Success leads to Success

Try, try, try again and one day you’ll get it . . . heard that one before? Turns out that may not be so helpful after all. Save some time and get a better result by utilizing this short cut.

New research coming out of the clever folks at MIT’s Picower Institute for Learning and Memory including professor Earl Miller indicates that our ability to process information is actually enhanced by doing something successfully just before the new information is introduced. The research is introduced in an article in Neuron, the July 30th issue.

Students (2)The abstract states, “Learning from experience requires knowing whether a past action resulted in a desired outcome. The prefrontal cortex and basal ganglia are thought to play key roles in such learning of arbitrary stimulus-response associations. Previous studies have found neural activity in these areas, similar to dopaminergic neurons’ signals, that transiently reflect whether a response is correct or incorrect. However, it is unclear how this transient activity, which fades in under a second, influences actions that occur much later. Here, we report that single neurons in both areas show sustained, persistent outcome-related responses. Moreover, single behavioral outcomes influence future neural activity and behavior: behavioral responses are more often correct and single neurons more accurately discriminate between the possible responses when the previous response was correct. These long-lasting signals about trial outcome provide a way to link one action to the next and may allow reward signals to be combined over time to implement successful learning.”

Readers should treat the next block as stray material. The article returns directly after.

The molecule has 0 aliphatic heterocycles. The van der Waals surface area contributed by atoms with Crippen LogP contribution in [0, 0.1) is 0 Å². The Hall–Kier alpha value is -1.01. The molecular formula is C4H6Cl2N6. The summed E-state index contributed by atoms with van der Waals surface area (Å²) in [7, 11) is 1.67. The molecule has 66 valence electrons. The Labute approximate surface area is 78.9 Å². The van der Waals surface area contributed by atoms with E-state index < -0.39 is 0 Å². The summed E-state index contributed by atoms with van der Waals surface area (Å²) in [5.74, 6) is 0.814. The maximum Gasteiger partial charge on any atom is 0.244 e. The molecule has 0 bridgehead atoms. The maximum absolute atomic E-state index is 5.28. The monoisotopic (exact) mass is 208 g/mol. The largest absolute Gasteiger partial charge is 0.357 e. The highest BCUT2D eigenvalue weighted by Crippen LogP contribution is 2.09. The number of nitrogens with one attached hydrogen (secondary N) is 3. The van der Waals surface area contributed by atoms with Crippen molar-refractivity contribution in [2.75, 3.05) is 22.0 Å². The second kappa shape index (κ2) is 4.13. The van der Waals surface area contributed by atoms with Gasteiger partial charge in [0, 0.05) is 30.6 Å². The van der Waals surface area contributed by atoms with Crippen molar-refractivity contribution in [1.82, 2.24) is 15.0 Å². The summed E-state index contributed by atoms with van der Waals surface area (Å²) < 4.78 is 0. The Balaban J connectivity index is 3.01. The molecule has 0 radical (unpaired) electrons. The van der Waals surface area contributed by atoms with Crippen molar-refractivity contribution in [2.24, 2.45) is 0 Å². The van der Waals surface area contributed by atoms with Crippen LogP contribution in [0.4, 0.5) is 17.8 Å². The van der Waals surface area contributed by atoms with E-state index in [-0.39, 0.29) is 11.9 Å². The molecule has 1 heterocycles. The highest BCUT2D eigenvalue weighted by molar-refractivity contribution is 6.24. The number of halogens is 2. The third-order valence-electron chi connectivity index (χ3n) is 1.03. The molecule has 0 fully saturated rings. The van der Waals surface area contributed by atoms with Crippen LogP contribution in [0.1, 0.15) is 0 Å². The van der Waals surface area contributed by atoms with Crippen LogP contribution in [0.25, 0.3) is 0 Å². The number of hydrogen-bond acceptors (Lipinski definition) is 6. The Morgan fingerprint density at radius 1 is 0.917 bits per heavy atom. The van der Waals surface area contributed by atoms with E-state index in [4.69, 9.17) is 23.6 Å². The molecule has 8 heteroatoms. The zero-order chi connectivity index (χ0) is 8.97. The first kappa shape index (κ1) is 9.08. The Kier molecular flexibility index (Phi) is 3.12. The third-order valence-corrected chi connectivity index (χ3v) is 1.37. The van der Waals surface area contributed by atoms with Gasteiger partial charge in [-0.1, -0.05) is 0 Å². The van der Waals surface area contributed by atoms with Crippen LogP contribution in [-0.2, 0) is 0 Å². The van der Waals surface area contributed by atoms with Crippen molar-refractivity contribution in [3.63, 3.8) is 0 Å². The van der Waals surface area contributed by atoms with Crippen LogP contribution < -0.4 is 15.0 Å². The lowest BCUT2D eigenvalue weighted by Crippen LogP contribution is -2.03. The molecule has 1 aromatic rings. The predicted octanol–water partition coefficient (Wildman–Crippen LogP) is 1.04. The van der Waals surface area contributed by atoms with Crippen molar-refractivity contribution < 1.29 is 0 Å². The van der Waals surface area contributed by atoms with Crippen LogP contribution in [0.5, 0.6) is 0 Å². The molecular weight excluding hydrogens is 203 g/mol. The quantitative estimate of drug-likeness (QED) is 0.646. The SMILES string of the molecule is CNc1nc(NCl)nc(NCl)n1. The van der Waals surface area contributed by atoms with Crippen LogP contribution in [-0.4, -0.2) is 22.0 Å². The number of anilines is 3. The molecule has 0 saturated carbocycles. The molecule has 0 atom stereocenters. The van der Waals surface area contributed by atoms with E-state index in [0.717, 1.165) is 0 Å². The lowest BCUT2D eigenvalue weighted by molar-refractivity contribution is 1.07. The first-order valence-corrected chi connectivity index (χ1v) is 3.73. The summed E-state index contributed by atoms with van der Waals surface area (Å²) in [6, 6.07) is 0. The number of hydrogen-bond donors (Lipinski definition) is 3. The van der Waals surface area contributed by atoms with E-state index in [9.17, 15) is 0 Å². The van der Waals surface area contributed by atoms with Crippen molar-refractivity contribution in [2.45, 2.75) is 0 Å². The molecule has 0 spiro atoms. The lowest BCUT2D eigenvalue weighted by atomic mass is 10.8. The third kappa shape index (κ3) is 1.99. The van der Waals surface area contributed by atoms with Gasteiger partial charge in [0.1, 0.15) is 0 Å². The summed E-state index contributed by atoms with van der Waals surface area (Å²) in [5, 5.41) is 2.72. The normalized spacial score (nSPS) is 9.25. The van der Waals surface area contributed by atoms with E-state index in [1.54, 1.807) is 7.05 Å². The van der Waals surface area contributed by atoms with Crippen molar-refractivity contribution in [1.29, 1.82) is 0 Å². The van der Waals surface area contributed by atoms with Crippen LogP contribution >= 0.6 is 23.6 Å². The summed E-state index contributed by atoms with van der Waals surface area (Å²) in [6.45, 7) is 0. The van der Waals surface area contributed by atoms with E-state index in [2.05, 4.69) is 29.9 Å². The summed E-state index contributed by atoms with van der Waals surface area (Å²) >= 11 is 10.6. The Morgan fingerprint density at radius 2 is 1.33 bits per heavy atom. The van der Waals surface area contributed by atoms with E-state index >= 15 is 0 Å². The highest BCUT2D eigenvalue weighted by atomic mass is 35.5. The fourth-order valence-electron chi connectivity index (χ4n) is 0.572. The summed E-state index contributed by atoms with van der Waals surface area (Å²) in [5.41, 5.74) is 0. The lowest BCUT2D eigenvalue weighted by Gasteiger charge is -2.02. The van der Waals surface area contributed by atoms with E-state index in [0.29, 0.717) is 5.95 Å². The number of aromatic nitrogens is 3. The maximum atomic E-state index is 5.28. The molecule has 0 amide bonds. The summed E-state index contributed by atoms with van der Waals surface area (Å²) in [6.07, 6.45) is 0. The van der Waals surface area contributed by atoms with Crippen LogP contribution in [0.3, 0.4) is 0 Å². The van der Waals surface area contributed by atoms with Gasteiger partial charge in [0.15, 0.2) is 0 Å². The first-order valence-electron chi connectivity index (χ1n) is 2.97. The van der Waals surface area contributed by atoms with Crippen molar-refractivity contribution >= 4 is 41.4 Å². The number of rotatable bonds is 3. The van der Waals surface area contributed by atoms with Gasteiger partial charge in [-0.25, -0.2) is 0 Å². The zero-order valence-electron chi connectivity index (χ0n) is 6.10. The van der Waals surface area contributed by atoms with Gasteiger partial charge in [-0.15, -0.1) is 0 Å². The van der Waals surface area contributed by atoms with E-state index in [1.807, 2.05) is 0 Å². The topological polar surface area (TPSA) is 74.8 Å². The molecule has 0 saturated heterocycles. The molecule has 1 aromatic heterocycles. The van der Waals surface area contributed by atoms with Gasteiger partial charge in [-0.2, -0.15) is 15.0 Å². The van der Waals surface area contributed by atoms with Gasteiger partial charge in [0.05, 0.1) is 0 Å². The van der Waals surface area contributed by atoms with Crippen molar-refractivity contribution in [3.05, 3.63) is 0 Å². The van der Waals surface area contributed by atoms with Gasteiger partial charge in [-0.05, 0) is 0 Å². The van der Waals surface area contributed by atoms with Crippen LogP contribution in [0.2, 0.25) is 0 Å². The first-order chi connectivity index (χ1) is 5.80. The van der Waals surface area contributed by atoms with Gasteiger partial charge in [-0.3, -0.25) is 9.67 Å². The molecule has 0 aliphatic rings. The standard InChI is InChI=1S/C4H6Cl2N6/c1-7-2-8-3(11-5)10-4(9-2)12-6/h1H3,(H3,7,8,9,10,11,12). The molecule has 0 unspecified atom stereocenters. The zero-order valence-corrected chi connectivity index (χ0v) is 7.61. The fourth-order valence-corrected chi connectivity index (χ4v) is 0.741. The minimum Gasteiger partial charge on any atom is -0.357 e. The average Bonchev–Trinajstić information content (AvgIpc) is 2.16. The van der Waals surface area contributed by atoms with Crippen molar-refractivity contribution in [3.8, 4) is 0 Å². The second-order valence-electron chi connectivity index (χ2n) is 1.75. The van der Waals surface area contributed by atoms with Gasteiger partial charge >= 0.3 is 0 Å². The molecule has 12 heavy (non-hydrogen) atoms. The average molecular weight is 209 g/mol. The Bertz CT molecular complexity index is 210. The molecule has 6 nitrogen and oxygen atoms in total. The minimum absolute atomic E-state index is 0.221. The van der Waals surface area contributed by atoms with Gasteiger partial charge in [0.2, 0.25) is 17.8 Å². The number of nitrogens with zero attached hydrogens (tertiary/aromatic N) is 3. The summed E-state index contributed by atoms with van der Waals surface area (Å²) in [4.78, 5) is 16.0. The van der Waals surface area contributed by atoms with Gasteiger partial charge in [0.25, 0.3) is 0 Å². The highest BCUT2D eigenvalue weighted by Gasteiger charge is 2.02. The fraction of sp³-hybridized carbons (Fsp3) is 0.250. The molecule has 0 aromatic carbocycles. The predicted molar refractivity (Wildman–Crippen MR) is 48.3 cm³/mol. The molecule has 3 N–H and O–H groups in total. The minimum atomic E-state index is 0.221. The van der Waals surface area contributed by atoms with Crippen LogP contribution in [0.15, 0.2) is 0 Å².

This absolutely jives with what I have seen in my ManhattanGMAT students. When student warms up with an easy problem she is more likely to get the next question of any level correct.

Tests were arranged using monkeys (is that what they call graduate students now??). The monkeys were rewarded if they responded correctly. Researchers found a lingering signal within certain brain cells when the monkey responded correctly.

What is perhaps more interesting is that they did not find a lingering signal after an incorrect answer. “But after an error there was no improvement. In other words, only after successes, not failures, did brain processing and the monkey’s [learning] behavior improve.”

This certainly gives me ideas of how to improve my private course materials and team facilitation exercises. If we are to maximize an individual’s performance, a series of building successes seems appropriate. But, is there a way to circumvent the process? I continue to dig ways to expedite the learning process and maximize cognition.

P.S. To find the article you’ll have to hunt down a copy of Neuron. Your best bet is to find a medical school library. Even very large, well funded public libraries do not carry it.

Image courtesy of WoodlyWonderWorks

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